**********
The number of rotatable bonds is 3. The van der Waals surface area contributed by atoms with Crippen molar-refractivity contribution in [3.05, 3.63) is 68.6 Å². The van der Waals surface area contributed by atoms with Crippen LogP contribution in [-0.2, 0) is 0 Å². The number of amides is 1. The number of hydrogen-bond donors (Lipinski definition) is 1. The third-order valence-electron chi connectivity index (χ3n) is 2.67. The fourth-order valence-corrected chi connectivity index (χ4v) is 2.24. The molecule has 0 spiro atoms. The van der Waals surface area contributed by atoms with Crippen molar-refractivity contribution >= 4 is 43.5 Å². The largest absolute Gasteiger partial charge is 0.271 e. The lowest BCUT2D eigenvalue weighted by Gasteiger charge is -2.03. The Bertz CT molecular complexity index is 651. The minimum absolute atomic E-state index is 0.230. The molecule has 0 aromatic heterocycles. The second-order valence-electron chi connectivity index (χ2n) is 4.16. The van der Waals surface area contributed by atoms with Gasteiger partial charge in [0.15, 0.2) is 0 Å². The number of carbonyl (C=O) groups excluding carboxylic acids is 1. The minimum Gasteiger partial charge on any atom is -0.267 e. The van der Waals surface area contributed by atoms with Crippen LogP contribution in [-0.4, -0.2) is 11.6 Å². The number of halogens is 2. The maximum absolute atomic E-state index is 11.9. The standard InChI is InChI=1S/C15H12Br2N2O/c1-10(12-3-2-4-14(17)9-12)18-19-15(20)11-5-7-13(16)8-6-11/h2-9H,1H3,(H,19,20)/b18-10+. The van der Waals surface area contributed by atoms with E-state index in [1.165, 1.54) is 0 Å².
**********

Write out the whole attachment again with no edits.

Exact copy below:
The number of rotatable bonds is 3. The van der Waals surface area contributed by atoms with Crippen molar-refractivity contribution in [3.05, 3.63) is 68.6 Å². The van der Waals surface area contributed by atoms with Crippen LogP contribution in [-0.2, 0) is 0 Å². The number of amides is 1. The number of hydrogen-bond donors (Lipinski definition) is 1. The third-order valence-electron chi connectivity index (χ3n) is 2.67. The fourth-order valence-corrected chi connectivity index (χ4v) is 2.24. The molecule has 0 spiro atoms. The van der Waals surface area contributed by atoms with Crippen molar-refractivity contribution >= 4 is 43.5 Å². The largest absolute Gasteiger partial charge is 0.271 e. The lowest BCUT2D eigenvalue weighted by Gasteiger charge is -2.03. The Bertz CT molecular complexity index is 651. The minimum absolute atomic E-state index is 0.230. The molecule has 0 aromatic heterocycles. The second-order valence-electron chi connectivity index (χ2n) is 4.16. The van der Waals surface area contributed by atoms with Gasteiger partial charge in [0.15, 0.2) is 0 Å². The number of carbonyl (C=O) groups excluding carboxylic acids is 1. The minimum Gasteiger partial charge on any atom is -0.267 e. The van der Waals surface area contributed by atoms with Crippen LogP contribution in [-0.4, -0.2) is 11.6 Å². The number of halogens is 2. The maximum absolute atomic E-state index is 11.9. The standard InChI is InChI=1S/C15H12Br2N2O/c1-10(12-3-2-4-14(17)9-12)18-19-15(20)11-5-7-13(16)8-6-11/h2-9H,1H3,(H,19,20)/b18-10+. The van der Waals surface area contributed by atoms with E-state index in [1.165, 1.54) is 0 Å².